Digital Portraits


Digital portraits is a workshop process developed to explore the presentation of self using digital media. Participants are given portrait packs with inspiration tokens to generate ideas on the things that are valuable in their lives, including objects, places, people and sensory experiences. Participants then take part in workshops to create short video portraits using collage, photography, sound, music and words. Workshops were initially developed with an international women’s centre in the UK for women experiencing domestic violence to explore experiences that were important as they were moving on and re-building their lives. Short videos were made as a way of both imagining and expressing how individuals wanted their lives to be in the future and both shared in groups and taken home to discuss with family members.


Photo-parshiya: Digital photo-album


Parshiya is an ancient word that means to be part of a group, family, community, or collective. The photo-parshiya is a digital photo-album designed to support the sharing of cultural heritage in an international women’s centre in the UK. It can be held like a book and is portable or can be docked as a double touch screen tablet display on a bespoke crafted wooden base. Learners who come to the centre have made individually designed necklaces that reflect aspects of their identities. These necklaces are networked with the tablet displays to create personalized photo-collections and have been used to accompany workshops exploring women’s heritage and migration stories. In using the photo-parshiya, many women have described how this has supported greater feelings of pride, confidence and curiosity in using digital technology to share their cultural heritage with others.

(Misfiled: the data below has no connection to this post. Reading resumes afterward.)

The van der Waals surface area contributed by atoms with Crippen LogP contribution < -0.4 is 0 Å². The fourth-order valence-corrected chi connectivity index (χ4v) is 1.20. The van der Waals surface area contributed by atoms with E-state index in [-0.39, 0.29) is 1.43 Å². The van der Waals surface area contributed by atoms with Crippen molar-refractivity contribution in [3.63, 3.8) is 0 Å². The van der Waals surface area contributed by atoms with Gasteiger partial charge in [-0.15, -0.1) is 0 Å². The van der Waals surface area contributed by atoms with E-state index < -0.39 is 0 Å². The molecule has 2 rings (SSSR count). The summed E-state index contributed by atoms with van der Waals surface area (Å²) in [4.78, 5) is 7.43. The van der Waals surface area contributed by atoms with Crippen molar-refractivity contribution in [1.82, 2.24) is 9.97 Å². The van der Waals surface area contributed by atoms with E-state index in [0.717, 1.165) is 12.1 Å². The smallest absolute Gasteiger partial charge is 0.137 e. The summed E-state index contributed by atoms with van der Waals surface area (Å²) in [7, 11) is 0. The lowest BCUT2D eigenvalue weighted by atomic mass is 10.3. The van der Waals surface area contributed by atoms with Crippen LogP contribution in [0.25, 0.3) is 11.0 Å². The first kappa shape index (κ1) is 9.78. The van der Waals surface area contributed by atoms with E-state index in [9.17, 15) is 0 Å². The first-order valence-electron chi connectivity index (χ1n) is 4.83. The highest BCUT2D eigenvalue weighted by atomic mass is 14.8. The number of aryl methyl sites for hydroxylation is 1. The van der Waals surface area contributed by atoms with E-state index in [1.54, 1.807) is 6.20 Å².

Spheres of Wellbeing

The Spheres of Wellbeing are a set of artefacts specifically designed for a group of six women who live in the medium secure services of a forensic hospital in the UK.

These women present a very vulnerable group due to the severity of their mental health problems, extremely challenging behaviors and their motivational difficulties to engage in therapeutic treatment. The Spheres are designed to promote the mental wellbeing of the women and to help them in the learning and practice of vital skills of their specialist treatment Dialectical Behavioral Therapy (DBT).

The Spheres of Wellbeing or Spheres constitute three artefacts: the Mindfulness Sphere, Calming Sphere and Identity Sphere.

The Mindfulness Sphere was conceived to cultivate awareness by externalizing an inner sensation of the body, the heartbeat, and how it unfolds moment by moment. This Sphere is designed to have the appearance of a crystal ball and is made from transparent resin. Small copper disks are safely attached to its left- and right-hand-sides that upon touch senses the person’s heartbeat and translates it into a visual representation through 6 multicolor LEDs that fade-in and fade-out with every heartbeat.